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Posted: 5/29/2015
Glory Be To God!
The Doxology

Glory to the Father, and to the Son, and to the Holy Spirit: as it was in the beginning, is now, and will be for ever. Amen.

It's the Christian Doxology. Although the actual words might differ a bit, you'd be hard pressed to find any Christian worship service that did not include the doxology. Often it is sung in a form called the Gloria Patri, also known as the Glory Be to the Father or simply, the Glory Be.

Another frequent doxology in Christian worship is the "Praise God from Whom All Blessings Flow ...," often called the Old 100th. It's similar to the doxology above, but without the "forever" phrase. (At the service I attend, we sing Old 100th during Advent and Lent; at other times using similar words but to the tune "Lasst uns effruen" -- All Creatures of Our God and King).

Most dictionaries define the doxology basically as a short hymn of praise to God in various Christian worship services, often added to the end of canticles, psalms, and hymns. Some references suggest it derives from Jewish practice where the Kaddish separates sections of the service. (The central theme of the Kaddish is the magnification and sanctification of God's name.)

My curiosity about the doxology grew from seeing where and how often it is used. For a few years, I have led a Morning Prayer service using Rite II of Morning Prayer in The Book of Common Prayer. Sometimes repeated words can be just that ... words. But, when I realized that we were saying the above doxology four times in our twenty-minute service, I started thinking that this must be something more here than mere words. The number of recitations of the doxology in that brief service could climb to seven or eight depending on how many different canticles or collects we might choose to include!

I noticed, too, that my own personal morning/evening devotional book, Common Prayer includes that same doxology in both the morning and evening liturgy (also in the Midday one I don't usually use):

Glory to the Father, and to the Son, and to the Holy Spirit, as it was in the beginning, is now, and will be forever. Amen.

The Lord's Prayer (the Our Father) concludes with a doxology. Most biblical scholars realize that the prayer in Matthew (6:9-13) actually ends abruptly with "but deliver us from the evil one," (or "deliver us from evil,"); a doxology was added later: "For thine is the kingdom, and the power, and the glory, for ever and ever. Amen." Most Protestants include this doxology in the prayer. (See Resources below for an interesting presentation about this added-doxology.)

I remember years ago, someone suggested separating the "Lord's Prayer" and its doxology in one's private prayer time. Pray the prescribed words then pause after the "deliver us from evil" part. Here, include your own spontaneous requests and thanksgivings. Then conclude with the doxology, "For thine is the kingdom ..." I often pray this way.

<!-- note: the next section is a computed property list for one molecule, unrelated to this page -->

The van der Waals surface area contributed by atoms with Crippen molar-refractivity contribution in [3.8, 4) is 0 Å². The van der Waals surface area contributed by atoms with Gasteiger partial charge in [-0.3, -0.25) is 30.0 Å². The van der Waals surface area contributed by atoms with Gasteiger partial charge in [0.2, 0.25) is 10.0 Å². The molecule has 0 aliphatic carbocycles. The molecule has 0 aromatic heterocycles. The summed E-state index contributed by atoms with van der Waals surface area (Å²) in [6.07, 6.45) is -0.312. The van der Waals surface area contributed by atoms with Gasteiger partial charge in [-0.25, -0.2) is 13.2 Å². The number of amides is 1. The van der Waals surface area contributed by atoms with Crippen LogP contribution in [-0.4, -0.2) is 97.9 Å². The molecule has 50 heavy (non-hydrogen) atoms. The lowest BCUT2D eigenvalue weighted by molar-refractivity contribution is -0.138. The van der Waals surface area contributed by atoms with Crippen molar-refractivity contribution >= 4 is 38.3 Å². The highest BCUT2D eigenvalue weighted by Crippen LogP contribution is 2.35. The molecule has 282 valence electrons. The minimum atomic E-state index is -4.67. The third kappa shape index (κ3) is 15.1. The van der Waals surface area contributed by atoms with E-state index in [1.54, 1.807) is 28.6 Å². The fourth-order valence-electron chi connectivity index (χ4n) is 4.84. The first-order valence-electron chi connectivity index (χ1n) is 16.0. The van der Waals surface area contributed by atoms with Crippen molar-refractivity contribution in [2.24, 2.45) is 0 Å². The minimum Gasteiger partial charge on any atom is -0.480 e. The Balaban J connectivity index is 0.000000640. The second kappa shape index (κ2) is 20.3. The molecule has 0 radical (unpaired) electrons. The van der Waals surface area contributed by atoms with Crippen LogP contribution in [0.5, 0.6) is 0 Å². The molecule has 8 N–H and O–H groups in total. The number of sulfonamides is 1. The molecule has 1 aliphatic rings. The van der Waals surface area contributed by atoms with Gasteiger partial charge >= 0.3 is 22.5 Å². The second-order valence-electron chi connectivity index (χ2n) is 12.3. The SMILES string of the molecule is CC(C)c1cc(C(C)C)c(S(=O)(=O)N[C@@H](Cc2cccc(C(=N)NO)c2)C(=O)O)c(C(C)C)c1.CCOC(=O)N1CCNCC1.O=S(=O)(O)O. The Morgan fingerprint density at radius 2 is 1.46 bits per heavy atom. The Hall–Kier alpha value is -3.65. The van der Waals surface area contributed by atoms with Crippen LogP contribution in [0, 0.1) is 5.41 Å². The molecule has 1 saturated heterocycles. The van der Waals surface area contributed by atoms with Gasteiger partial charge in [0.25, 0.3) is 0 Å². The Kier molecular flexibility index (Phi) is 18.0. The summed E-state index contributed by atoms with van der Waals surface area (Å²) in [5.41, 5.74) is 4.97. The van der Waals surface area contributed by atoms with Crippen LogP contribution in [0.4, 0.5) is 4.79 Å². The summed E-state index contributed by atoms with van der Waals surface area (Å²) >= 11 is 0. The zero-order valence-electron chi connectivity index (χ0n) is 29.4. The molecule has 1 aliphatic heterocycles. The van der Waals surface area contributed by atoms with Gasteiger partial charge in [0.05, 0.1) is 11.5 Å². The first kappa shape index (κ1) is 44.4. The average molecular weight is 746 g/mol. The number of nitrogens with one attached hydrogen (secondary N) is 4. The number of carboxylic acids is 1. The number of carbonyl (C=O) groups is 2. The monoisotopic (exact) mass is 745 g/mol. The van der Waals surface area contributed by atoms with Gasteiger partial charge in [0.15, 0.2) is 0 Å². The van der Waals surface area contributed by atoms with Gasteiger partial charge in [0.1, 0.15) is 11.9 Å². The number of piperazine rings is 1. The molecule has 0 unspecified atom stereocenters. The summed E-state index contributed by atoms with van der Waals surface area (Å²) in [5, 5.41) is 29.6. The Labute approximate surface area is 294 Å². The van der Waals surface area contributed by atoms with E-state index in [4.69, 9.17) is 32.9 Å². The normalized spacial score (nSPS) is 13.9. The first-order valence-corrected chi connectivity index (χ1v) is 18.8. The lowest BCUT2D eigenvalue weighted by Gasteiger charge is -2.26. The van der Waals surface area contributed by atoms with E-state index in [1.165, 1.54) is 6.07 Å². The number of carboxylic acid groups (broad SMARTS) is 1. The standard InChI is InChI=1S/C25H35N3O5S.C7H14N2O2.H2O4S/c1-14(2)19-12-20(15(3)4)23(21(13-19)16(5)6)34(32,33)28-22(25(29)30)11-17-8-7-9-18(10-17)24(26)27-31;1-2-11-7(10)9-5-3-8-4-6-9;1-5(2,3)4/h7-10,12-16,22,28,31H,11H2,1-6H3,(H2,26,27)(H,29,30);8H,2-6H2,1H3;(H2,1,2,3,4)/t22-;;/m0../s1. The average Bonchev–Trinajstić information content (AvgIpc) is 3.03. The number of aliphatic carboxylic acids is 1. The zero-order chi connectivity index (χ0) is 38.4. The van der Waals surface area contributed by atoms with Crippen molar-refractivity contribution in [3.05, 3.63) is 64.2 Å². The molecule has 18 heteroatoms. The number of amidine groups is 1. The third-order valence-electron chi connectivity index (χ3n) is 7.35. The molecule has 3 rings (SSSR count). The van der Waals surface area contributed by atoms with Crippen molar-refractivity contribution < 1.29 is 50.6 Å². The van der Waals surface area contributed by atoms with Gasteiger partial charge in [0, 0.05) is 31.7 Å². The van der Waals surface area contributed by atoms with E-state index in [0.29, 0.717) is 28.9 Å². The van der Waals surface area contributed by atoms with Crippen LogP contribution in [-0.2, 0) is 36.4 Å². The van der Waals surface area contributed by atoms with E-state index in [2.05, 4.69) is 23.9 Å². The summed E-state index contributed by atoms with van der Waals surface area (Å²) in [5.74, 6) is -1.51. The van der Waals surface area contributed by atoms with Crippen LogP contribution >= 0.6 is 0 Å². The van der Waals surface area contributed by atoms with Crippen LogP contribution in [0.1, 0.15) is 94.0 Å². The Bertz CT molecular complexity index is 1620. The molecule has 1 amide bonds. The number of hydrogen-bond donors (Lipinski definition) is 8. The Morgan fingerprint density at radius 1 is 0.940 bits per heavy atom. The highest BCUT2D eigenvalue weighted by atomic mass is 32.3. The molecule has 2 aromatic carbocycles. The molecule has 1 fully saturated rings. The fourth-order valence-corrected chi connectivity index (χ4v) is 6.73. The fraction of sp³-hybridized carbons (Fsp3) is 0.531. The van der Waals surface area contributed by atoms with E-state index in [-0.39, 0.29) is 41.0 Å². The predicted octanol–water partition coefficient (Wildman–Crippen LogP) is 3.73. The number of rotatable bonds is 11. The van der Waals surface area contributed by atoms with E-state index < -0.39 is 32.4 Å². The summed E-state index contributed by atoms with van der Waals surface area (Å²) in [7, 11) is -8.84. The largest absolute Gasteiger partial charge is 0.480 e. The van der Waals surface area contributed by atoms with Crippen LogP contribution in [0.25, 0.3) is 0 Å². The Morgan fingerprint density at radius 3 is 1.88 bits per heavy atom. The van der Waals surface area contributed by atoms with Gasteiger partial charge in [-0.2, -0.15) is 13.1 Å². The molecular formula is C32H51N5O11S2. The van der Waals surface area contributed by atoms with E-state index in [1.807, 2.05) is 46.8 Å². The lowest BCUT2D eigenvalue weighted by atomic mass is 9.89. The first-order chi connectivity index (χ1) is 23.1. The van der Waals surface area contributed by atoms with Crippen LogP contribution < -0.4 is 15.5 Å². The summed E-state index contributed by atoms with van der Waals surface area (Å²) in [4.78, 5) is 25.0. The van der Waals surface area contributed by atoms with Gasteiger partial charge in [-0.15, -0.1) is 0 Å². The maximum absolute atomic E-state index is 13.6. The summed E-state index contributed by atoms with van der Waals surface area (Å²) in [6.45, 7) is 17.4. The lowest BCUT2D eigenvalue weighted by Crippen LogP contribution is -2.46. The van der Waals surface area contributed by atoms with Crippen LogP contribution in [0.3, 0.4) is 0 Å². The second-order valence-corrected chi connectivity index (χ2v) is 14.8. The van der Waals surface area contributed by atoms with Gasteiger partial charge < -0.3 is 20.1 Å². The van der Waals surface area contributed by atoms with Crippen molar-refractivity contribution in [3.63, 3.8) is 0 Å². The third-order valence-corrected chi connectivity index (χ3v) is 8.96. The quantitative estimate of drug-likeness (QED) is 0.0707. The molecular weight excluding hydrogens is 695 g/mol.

The first part of this doxology, Glory to the Father, and to the Son, and to the Holy Spirit, reflects the heart of worship -- Praise and Glory to God! The specific words capture the Christian belief in the Triune nature of God -- the essence of deep theology captured in just a few, simple words. (I like how one of our priests, Pastor Beverly, prefaces her sermons: "In the name of God, who is Father, Son, and Holy Spirit." Her brief declaration also states simply this profound understanding.)

As it was in the beginning ...It is the last part of the doxology that has come to be most meaningful to me: (A)s it was in the beginning, is now, and will be for ever. Something about that seems so simple, yet so profound. As the bible begins in Genesis: In the beginning God ...; it ends in Revelation with Jesus' return. I picture the two symbols hanging on opposite ends of the large wooden cross hanging in our sanctuary: The Alpha and the Omega. I cannot fully explain, but I get a sense of where we are: We are part of this flow with God that was from the beginning and will continue for ever.

This will be for ever also makes me think of what may be the most comforting words in scripture, the words of Jesus at the end of Matthew's gospel: and lo, I am with you always, even to the end of the age. (Matt. 28:20, New American Standard Bible.) Not only is it that God IS to the end of the age; but also, God is with us always ... and for ever.

"Abide in me, and I will abide in you."Jesus,
Gospel of John 15:4
(Int'l Standard Version)
We may ask for a lot from God. But, can we really need more than God has already promised ... the creator and sustainer of the universe will stand by us and with us whatever ... and for ever. "I am with you always."

A few Sundays ago, at the service's end, we sang Abide With Me. My son, Alan, as crucifer, carried the cross high leading the recessional while we sang the words of that comforting hymn. The thoughts of this Reflection hit home as we sang the final verse:

Hold Thou Thy cross before my closing eyes;
Shine through the gloom and point me to the skies;
Heav'n's morning breaks, and earth's vain shadows flee;
In life, in death, O Lord, abide with me.

Lately, I have begun saying the doxology often during the day, sometimes even as a mantra. The words seem to give comfort and perspective especially during the day's transitions from one thing to another:

Glory to the Father, and to the Son, and to the Holy Spirit: as it was in the beginning, is now, and will be for ever. Amen.

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Resources Related To this Reflection

Gordon Hugenberger pic Gordon P. Hugenberger's of historic Park Street Church, Boston: Comments on Lord's Prayer doxology.
A version of the hymn Abide with Me, at St Thomas, Belfast, Ireland (Church of Ireland - Anglican). From a service commemorating the sinking of the Titanic.

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